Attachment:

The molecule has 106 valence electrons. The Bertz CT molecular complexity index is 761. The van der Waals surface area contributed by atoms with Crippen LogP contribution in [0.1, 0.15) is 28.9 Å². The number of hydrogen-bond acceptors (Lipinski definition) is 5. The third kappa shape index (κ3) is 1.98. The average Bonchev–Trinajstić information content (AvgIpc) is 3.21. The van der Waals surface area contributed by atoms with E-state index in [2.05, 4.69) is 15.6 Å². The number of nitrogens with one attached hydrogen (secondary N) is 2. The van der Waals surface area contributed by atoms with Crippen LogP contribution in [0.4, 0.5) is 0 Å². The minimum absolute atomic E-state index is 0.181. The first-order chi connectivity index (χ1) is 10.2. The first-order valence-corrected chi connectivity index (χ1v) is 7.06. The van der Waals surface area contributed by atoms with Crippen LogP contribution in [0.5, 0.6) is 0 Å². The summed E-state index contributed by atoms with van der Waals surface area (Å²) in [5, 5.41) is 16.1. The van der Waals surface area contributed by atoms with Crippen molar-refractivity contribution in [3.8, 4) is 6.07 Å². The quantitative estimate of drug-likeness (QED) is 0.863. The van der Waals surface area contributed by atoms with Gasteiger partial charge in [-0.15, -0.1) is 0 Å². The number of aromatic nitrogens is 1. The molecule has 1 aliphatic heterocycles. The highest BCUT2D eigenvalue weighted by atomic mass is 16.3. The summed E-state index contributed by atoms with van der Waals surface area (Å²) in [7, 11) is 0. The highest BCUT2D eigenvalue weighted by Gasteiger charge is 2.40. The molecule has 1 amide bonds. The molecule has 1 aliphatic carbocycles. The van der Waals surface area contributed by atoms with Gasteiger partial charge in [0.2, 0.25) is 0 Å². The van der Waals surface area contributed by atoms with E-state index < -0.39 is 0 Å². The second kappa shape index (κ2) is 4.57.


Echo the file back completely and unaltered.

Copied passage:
The molecule has 106 valence electrons. The Bertz CT molecular complexity index is 761. The van der Waals surface area contributed by atoms with Crippen LogP contribution in [0.1, 0.15) is 28.9 Å². The number of hydrogen-bond acceptors (Lipinski definition) is 5. The third kappa shape index (κ3) is 1.98. The average Bonchev–Trinajstić information content (AvgIpc) is 3.21. The van der Waals surface area contributed by atoms with E-state index in [2.05, 4.69) is 15.6 Å². The number of nitrogens with one attached hydrogen (secondary N) is 2. The van der Waals surface area contributed by atoms with Crippen LogP contribution in [0.4, 0.5) is 0 Å². The minimum absolute atomic E-state index is 0.181. The first-order chi connectivity index (χ1) is 10.2. The first-order valence-corrected chi connectivity index (χ1v) is 7.06. The van der Waals surface area contributed by atoms with Crippen LogP contribution in [0.5, 0.6) is 0 Å². The summed E-state index contributed by atoms with van der Waals surface area (Å²) in [5, 5.41) is 16.1. The van der Waals surface area contributed by atoms with Crippen molar-refractivity contribution in [3.8, 4) is 6.07 Å². The quantitative estimate of drug-likeness (QED) is 0.863. The van der Waals surface area contributed by atoms with Gasteiger partial charge in [-0.15, -0.1) is 0 Å². The number of aromatic nitrogens is 1. The molecule has 1 aliphatic heterocycles. The highest BCUT2D eigenvalue weighted by atomic mass is 16.3. The summed E-state index contributed by atoms with van der Waals surface area (Å²) in [7, 11) is 0. The highest BCUT2D eigenvalue weighted by Gasteiger charge is 2.40. The molecule has 1 amide bonds. The molecule has 1 aliphatic carbocycles. The van der Waals surface area contributed by atoms with Gasteiger partial charge in [0.2, 0.25) is 0 Å². The van der Waals surface area contributed by atoms with E-state index < -0.39 is 0 Å². The second kappa shape index (κ2) is 4.57.